Hello, fabric enthusiasts! I’m Tanya from the sewing blog, Mrs. Hughes. I love vintage fashions and wearing retro dresses, but I tend to stick with the “fit & flare” silhouette. I stepped a little out of my comfort zone with the Colette Phoebe — a 1960’s style shift dress/jumper. I wanted to add a detail to this dress without changing the pattern design and its retro style, so I decided to sew a button-on-belt and share how I made it with you.
I’ve seen this belt detail on vintage shift dresses, but I’ve also noticed it on vintage coats as a functional belt that buttons on the front. This belt, however, is just an embellishment that turns an otherwise simple dress into one with an interesting focal point.
You don’t need any specialized tools to make this belt – basically a ruler, a seam gauge, a measuring tape, a marking implement, pins, needles, thread, fabric, buttons and of course, your pattern.
Following the directions, sew up the Colette Phoebe, version 2. I made mine with a few adjustments: added 3” to the skirt length, swayback adjustment, and a slit on the neckline as I found it a little too restrictive. I made this dress with Robert Kaufman linen from the Caroline Friedlander collection.
Decide where you want to place your belt and measure for the length and width that you’d like your band to be. I decided to place mine on the waistband, centering between the bodice and skirt. My dress is a size 20/22, and my belt is 12” long and 3 ½” wide.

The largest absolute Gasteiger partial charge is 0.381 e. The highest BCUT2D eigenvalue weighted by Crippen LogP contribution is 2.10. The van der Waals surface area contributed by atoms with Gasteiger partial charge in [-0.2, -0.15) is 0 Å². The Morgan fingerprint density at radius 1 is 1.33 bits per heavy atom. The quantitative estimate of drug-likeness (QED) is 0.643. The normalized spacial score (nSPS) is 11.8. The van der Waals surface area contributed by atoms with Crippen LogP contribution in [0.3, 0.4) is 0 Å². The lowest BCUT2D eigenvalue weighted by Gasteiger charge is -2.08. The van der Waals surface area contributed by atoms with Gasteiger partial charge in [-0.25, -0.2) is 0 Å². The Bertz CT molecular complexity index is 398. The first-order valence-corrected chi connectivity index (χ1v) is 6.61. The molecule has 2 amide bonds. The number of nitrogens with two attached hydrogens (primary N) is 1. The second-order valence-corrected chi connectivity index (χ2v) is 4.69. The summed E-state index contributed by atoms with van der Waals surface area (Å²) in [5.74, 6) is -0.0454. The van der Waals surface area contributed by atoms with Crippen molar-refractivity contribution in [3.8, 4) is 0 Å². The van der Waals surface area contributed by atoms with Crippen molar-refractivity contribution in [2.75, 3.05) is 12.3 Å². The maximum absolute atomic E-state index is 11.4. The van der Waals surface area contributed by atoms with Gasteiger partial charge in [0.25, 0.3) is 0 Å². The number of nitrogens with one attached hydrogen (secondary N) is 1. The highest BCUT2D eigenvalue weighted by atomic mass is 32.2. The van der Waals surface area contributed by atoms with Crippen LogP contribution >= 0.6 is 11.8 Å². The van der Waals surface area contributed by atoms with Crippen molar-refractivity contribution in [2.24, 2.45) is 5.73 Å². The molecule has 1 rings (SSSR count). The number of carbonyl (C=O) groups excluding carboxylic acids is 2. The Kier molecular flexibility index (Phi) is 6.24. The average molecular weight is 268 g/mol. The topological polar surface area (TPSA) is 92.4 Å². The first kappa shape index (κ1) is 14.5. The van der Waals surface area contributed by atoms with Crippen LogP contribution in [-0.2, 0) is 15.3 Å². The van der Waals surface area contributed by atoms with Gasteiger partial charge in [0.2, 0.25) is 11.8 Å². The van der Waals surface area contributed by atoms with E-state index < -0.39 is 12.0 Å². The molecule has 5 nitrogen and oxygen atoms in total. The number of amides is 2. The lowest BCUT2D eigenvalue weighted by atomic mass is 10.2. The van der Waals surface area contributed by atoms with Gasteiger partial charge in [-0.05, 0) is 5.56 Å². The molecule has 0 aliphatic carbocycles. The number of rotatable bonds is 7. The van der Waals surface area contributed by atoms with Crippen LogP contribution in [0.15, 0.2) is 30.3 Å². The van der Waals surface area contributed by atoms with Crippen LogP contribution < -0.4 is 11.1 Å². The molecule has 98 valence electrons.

Add seam allowances to your measurements and mark your belt measurements on your fabric (double thickness). I added ½” seam allowances to mine, marking a 13” x 4 ½” piece.
Now that you know what size you need for your belt, cut out two pieces.
Place both pieces right sides together and pin.
Sew them together, leaving a small opening. I left mine on the bottom. Make sure you have a big enough gap to turn the piece to the right side.
Trim the seam allowances and turn the belt to the right side. Use something with a pointy (but not too sharp edge) and make sure the points are turned out nicely. Press the belt band.
Hand sew the opening closed. I used small stitches and made them more visible on one side then the other, so the “better” side will be on the outside of my dress.
Place and pin the belt on your dress to ensure you like how it looks. If you’re not happy with the size, you can always go back and make another band.
Figure out how many buttons that you want on your belt, mark where you want them, and sew buttonholes. If you prefer to sew your buttons directly on to your belt and dress, skip this step. You can also topstitch the edges of your belt at this point if that’s your preference.
Pin your belt to your dress. I marked the centers of both my belt and my dress to make sure I had it centered correctly.
Sew your buttons on.
Voila! You have your button-on-belt and a truly vintage detail on your Phoebe dress and it takes your simple dress up to a new level.
Thank you to Harts Fabric, Robert Kaufman and Colette Patterns for this awesome project!
By Tanya Hughes (Mrs. Hughes)